This page provides useful content and local businesses that give access to Clay Pots in Cambridge. You will find helpful, informative articles about Clay Pots, including "Plant Pots & Trays". You will also find local businesses that provide the products or services that you are looking for. Please scroll down to find the local resources in Cambridge that will answer all of your questions about Clay Pots.
Scotsdale Nursery & Garden Centre Ltd
120 Cambridge Road
Darwin Nurseries & Farm Shop
Quy Water Farm
D J Clifton
St. Ives Road
Orchard Garden Centre
Coton Orchard Garden Centre
Rod Widdowson Garden Horticultural & Leisure Machinery Centre Lim
Country Homes & Gardens
Wrights Mower Centre Ltd
Phillimore Garden Centre
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Whilst plant pots are generally used to cultivate and display plants both indoors and out, smaller versions are also useful for sowing and raising young seedlings.
Plant pots generally come in two basic shapes: square and round. Whilst round pots are more traditional, square versions hold more compost and may be packed closely together to save space. Make sure that you choose a pot with sloping sides, as this will allow the plant and its root ball to be removed easily for repotting or planting out.
Standard pots are as wide as they are deep, although many other variations may be found:
- Seed pans: Depth is one third the diameter - useful for germinating seeds.
- Half pots: Depth is half the diameter - useful for plants with relatively small root balls, such as evergreen azaleas.
- Long Toms: Depth is a quarter to a third longer than the diameter - useful for plants that require a long root-run, such as alpines or lily-of-the valley.
Plant pots are traditionally made from clay, although plastic pots are now far more common. The characteristics of both are described in the table below.
|Characteristic ||Plastic Pots ||Clay Pots |
|Cost ||Cheap. ||More expensive. |
|Weight ||Light. |
Good for places such as shelves or balconies.
Good for large plants that might be top-heavy in a plastic pot.
|Durability ||Good. |
May eventually crack or split.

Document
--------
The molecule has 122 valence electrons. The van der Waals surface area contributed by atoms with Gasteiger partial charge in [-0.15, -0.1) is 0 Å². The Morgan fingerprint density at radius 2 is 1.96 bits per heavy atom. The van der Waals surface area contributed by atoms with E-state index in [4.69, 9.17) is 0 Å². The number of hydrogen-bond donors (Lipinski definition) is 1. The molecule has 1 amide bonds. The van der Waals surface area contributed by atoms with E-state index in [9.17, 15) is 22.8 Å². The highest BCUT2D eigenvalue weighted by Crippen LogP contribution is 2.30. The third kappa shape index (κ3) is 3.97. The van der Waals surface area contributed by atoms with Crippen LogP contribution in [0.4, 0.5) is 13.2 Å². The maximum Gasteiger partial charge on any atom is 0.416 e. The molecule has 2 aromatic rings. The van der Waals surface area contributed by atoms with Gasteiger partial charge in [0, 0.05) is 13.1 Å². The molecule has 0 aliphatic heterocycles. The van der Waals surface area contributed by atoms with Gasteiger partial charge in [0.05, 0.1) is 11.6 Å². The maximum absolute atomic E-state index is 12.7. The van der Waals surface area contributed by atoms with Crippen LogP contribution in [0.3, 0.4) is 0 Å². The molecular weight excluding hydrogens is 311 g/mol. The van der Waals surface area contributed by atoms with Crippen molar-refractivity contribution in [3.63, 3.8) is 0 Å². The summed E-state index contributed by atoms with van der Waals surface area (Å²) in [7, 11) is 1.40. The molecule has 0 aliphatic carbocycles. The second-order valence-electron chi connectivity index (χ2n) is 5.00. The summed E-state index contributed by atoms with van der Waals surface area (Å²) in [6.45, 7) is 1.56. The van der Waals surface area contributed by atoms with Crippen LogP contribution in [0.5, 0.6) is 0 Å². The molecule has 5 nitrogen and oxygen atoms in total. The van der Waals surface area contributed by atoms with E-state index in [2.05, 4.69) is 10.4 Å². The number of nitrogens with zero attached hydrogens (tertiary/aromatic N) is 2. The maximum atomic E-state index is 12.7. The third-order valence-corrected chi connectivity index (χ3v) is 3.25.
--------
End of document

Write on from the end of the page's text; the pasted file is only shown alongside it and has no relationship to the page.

May flake or crack unless frost-proof.
|Porosity ||Impermeable. |
Compost will dry out more slowly than in clay pots.
Compost less likely to become waterlogged. Plants may need to be watered more frequently.
|Cleaning ||Easy. ||Difficult. |
|Other ||Available in a range of colours. ||Good for alpine plants (provides excellent drainage). |
When choosing a container, bear in mind that plastic pots made purely from polypropylene can become very brittle in cold weather, and so are not particularly suitable for growing plants outdoors. Instead, choose a pot made from a mix of polypropylene and polythene as this will not deteriorate in the cold.
Polythene pots are flexible, which allows them to be folded flat for storage. When filled with compost they become free standing, and are useful for pricking out seedlings prior to planting out.
Biodegradable pots are generally made from a mixture of recycled paper or wood fibre, peat and basic nutrients to help plant growth. These pots are excellent for plants that dislike having their roots disturbed as the pot may be planted directly into the soil. The pot then slowly degrades, allowing the plant's roots to grow out through sides and base into the surrounding ground. Gardeners can make their own degradable pots by forming cones from double-thickness newspaper.
The Egyptian pharoah Ramses III was the first to popularise, if not invent, flower pots, around 1230BC.
Plant Pot Saucers
Saucers can be very useful f...
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